Jawbone goes after Fitbit in court, again
Back in May, IPBiz discussed IP issues between Jawbone and Fitbit in the post
Jawbone suing Fitbit over poaching of employees and confidential information
Now, on June 17, Buzzfeed reports:
Jawbone is suing Fitbit for infringing on its patented wearable technology. It’s bad news for Fitbit, the biggest activity-tracker maker in the world — but if Jawbone wins, it will also mean trouble for Apple, Samsung, and basically any other wearable company that attempts to track movement and equate it to health.
Last week, Jawbone sued Fitbit for infringing on patented technologies that broadly use sensors to detect, collect, and interpret data about users’ health and fitness biometrics. In Jawbone’s reckoning, those functions sound uncannily similar to “virtually all of Fitbit’s wearable technology line.”
If Jawbone’s patents hold up, they would be ammunition against the Apple Watch — which, with Apple’s clout and capital, threatens to swallow both Jawbone and Fitbit’s market share.
“If I’m Jawbone,” Marlett said, “I want to take down Fitbit first before I go and attack Apple.”
If that happens, it wouldn’t be the first time a company successfully went after a target and then took on a bigger rival. In 2001, NTP, a Virginia patent holding company, sued Research in Motion, the company behind BlackBerry, for allegedly infringing on its wireless email patents. After NTP won a $612.5 million settlement, it went on from 2007 to 2010 to sue more than a dozen other tech giants, including AT&T, Verizon, Sprint, and T-Mobile, for infringing on those patents, too.
**See also article in the Wall Street Journal: Jawbone Hits Fitbit With Second Lawsuit in Two Weeks
**IPBiz notes that it is "standard operating procedure" to seek licenses from smaller entities (and sue such companies if licensing talks break down).
Buzzfeed also observed:
Fitbit says it has more than 200 granted and pending patents. (A search of the U.S. Patent and Trademark Office turns up about 100 patents granted from 2012 onward.) Meanwhile, Jawbone, including BodyMedia, claims to have “hundreds” of granted and pending patents (about 150 granted patents going back to 2001 show up online).
IPBiz found 96 issued US patents with assignee Fitbit.
The most recent was US 9,050,488 (issued 9 June 2015) with first claim:
An apparatus comprising:
one or more biometric sensors; at least one user interface element; at least one processor; and a memory, wherein: the memory, the at least one processor, the at least one user interface element, and the one or more biometric sensors are communicatively connected with one another, and the memory stores computer-executable instructions for controlling the at least one processor to:
a) receive biometric data from the one or more biometric sensors;
b) calculate at least one biometric performance measurement using the biometric data;
c) determine at a first time that the at least one biometric performance measurement indicates that a first biometric performance goal has been met during a first goal achievement window;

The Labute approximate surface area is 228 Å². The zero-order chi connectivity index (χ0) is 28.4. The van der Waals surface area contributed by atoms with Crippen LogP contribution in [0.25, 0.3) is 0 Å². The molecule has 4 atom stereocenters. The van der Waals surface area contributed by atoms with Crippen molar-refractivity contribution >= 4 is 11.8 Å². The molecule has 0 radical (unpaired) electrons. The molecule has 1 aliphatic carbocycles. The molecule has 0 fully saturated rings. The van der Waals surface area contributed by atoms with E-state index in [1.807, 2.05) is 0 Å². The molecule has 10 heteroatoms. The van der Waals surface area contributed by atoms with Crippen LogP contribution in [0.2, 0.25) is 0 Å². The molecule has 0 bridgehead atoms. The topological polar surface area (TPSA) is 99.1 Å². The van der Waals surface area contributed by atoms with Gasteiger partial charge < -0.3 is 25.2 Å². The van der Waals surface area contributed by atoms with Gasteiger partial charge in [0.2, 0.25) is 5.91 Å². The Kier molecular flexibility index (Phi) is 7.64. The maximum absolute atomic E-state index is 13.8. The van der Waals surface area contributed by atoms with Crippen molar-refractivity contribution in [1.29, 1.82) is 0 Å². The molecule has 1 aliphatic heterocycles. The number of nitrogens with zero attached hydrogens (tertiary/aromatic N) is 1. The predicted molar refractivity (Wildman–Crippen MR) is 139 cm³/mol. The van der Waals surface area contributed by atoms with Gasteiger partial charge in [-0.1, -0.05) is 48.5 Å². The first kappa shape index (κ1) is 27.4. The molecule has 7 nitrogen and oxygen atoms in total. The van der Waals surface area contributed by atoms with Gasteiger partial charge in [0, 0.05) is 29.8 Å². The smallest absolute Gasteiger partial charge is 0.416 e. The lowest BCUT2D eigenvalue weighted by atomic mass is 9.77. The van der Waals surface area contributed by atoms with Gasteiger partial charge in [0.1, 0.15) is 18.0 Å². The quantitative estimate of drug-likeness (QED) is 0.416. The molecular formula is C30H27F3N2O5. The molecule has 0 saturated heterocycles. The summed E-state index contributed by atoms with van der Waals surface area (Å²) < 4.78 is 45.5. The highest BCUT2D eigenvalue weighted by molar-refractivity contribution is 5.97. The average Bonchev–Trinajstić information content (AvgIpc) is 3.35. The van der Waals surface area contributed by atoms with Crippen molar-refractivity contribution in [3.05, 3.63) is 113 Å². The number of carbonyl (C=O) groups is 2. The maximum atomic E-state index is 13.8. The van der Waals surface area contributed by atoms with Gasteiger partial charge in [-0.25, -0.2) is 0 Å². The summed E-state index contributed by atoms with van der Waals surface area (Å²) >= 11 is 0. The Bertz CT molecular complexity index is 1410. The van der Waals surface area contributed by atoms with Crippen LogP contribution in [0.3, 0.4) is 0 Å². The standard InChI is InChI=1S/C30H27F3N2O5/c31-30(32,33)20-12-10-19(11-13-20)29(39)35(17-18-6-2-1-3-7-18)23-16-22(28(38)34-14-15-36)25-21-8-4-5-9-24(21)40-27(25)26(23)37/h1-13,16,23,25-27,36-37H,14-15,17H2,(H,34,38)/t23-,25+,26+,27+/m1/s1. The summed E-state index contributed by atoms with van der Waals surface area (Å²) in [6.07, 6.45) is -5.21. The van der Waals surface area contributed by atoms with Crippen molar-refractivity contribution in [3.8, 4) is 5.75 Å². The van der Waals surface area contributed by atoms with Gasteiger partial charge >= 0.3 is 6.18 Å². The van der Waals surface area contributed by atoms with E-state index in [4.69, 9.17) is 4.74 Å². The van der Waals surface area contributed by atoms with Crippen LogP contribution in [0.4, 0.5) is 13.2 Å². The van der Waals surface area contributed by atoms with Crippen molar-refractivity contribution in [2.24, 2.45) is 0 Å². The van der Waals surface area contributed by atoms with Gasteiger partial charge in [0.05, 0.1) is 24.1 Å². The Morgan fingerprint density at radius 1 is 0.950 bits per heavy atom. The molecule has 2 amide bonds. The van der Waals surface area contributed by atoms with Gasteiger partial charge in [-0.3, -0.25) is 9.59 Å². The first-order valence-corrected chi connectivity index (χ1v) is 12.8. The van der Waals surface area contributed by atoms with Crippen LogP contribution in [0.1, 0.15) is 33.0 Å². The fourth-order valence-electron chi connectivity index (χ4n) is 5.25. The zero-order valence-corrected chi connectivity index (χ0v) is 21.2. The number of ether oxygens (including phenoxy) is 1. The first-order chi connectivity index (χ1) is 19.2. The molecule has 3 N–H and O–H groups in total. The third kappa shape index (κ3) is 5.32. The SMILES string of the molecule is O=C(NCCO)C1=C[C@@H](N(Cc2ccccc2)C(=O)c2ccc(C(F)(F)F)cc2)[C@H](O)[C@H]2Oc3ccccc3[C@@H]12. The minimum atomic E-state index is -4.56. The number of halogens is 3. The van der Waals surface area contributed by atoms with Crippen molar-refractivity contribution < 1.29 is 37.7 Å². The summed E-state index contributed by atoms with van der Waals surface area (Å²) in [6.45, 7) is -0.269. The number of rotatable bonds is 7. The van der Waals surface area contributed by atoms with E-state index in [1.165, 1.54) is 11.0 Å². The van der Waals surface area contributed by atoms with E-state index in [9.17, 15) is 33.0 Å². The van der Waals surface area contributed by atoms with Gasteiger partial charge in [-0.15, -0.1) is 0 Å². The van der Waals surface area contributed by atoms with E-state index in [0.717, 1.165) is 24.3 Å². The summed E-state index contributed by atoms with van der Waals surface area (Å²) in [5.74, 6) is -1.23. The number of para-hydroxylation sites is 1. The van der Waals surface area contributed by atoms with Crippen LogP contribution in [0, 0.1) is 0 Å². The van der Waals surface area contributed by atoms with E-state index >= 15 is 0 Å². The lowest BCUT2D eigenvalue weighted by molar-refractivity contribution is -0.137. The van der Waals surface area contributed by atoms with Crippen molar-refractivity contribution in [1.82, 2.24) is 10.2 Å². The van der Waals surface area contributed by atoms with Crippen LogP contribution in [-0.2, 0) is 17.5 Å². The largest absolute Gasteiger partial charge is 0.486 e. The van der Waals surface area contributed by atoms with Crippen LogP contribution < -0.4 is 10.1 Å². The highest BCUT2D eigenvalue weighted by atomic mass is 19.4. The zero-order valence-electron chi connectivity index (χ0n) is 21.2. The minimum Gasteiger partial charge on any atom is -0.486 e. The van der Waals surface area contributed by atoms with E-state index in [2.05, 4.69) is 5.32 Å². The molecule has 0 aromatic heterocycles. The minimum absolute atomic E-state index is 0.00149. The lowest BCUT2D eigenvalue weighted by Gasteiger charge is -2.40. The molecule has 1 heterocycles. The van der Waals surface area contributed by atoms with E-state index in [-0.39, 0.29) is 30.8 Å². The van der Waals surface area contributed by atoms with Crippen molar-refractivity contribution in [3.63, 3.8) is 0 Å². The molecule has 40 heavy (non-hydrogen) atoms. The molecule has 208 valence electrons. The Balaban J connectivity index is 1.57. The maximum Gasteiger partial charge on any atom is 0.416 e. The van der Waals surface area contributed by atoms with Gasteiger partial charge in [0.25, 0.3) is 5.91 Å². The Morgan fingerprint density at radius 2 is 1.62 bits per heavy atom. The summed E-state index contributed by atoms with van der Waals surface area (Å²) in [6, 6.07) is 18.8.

d) determine, after the first time, that the biometric data indicates that a wearer of the apparatus is engaged in a first fitness activity associated with the first biometric performance goal;
e) cause the at least one user interface element to provide, responsive to (d), a secondary indicator that signals that the first biometric performance goal has been met; f) receive, after (d) and (e), an input signal indicative of a user interaction with the apparatus; and
g) cause the at least one user interface element to output a first goal celebration indicator associated with the first biometric performance goal after c) and responsive to f) when the input signal is received at a second time after the first time.
The earliest patent in the list of 96 is US 8,180,591, with first claim
A portable monitoring device, adapted to couple to a body of a user, to calculate a number of stairs or flights of stairs traversed by the user, the portable monitoring device comprising: a housing having a physical size and shape that is adapted to couple to the body of the user; a motion sensor, disposed in the housing, to detect motion of the user and, in response thereto, to generate data which is representative of motion of the user; an altitude sensor, disposed in the housing, to sample an altitude of the user in response to a sample signal, wherein, in response to sampling the altitude of the user, the altitude sensor generates data which is representative of a change in altitude of the user; and processing circuitry, disposed in the housing and coupled to the motion sensor and the altitude sensor, to: generate the sample signal using the data which is representative of motion of the user, and calculate a number of stairs or flights of stairs traversed by the user using the data which is representative of motion of the user and the data which is representative of a change in altitude of the user.
An article in ManagingIP [An Unfit Lawsuit ] states that Jawbone has 97 granted US patents.
***UPDATE on June 25